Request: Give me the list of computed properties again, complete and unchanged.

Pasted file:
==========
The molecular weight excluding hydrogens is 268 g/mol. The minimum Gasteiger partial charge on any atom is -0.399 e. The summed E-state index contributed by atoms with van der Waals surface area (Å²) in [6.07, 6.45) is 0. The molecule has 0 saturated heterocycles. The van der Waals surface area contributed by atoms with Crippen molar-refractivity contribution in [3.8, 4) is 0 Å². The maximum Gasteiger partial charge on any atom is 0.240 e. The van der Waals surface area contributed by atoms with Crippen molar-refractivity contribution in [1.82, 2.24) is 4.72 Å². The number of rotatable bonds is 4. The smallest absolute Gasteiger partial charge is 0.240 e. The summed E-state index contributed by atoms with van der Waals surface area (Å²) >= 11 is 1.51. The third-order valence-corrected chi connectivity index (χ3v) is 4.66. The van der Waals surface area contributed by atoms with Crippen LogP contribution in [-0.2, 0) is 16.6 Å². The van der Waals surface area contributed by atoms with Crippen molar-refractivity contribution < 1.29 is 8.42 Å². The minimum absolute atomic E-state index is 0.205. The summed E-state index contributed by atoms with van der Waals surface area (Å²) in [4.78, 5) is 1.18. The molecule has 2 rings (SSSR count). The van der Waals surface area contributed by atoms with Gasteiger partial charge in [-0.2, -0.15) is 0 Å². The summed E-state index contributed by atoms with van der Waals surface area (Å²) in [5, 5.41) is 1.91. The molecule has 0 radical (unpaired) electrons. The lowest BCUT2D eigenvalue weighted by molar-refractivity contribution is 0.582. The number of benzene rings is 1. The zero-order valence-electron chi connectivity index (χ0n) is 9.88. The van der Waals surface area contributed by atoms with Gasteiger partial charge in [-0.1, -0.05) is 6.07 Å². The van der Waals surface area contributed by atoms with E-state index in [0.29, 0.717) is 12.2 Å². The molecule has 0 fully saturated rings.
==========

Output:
The molecular weight excluding hydrogens is 268 g/mol. The minimum Gasteiger partial charge on any atom is -0.399 e. The summed E-state index contributed by atoms with van der Waals surface area (Å²) in [6.07, 6.45) is 0. The molecule has 0 saturated heterocycles. The van der Waals surface area contributed by atoms with Crippen molar-refractivity contribution in [3.8, 4) is 0 Å². The maximum Gasteiger partial charge on any atom is 0.240 e. The van der Waals surface area contributed by atoms with Crippen molar-refractivity contribution in [1.82, 2.24) is 4.72 Å². The number of rotatable bonds is 4. The smallest absolute Gasteiger partial charge is 0.240 e. The summed E-state index contributed by atoms with van der Waals surface area (Å²) >= 11 is 1.51. The third-order valence-corrected chi connectivity index (χ3v) is 4.66. The van der Waals surface area contributed by atoms with Crippen LogP contribution in [-0.2, 0) is 16.6 Å². The van der Waals surface area contributed by atoms with Crippen molar-refractivity contribution < 1.29 is 8.42 Å². The minimum absolute atomic E-state index is 0.205. The summed E-state index contributed by atoms with van der Waals surface area (Å²) in [4.78, 5) is 1.18. The molecule has 2 rings (SSSR count). The van der Waals surface area contributed by atoms with Gasteiger partial charge in [-0.2, -0.15) is 0 Å². The summed E-state index contributed by atoms with van der Waals surface area (Å²) in [5, 5.41) is 1.91. The molecule has 0 radical (unpaired) electrons. The lowest BCUT2D eigenvalue weighted by molar-refractivity contribution is 0.582. The number of benzene rings is 1. The zero-order valence-electron chi connectivity index (χ0n) is 9.88. The van der Waals surface area contributed by atoms with Gasteiger partial charge in [-0.1, -0.05) is 6.07 Å². The van der Waals surface area contributed by atoms with E-state index in [0.29, 0.717) is 12.2 Å². The molecule has 0 fully saturated rings.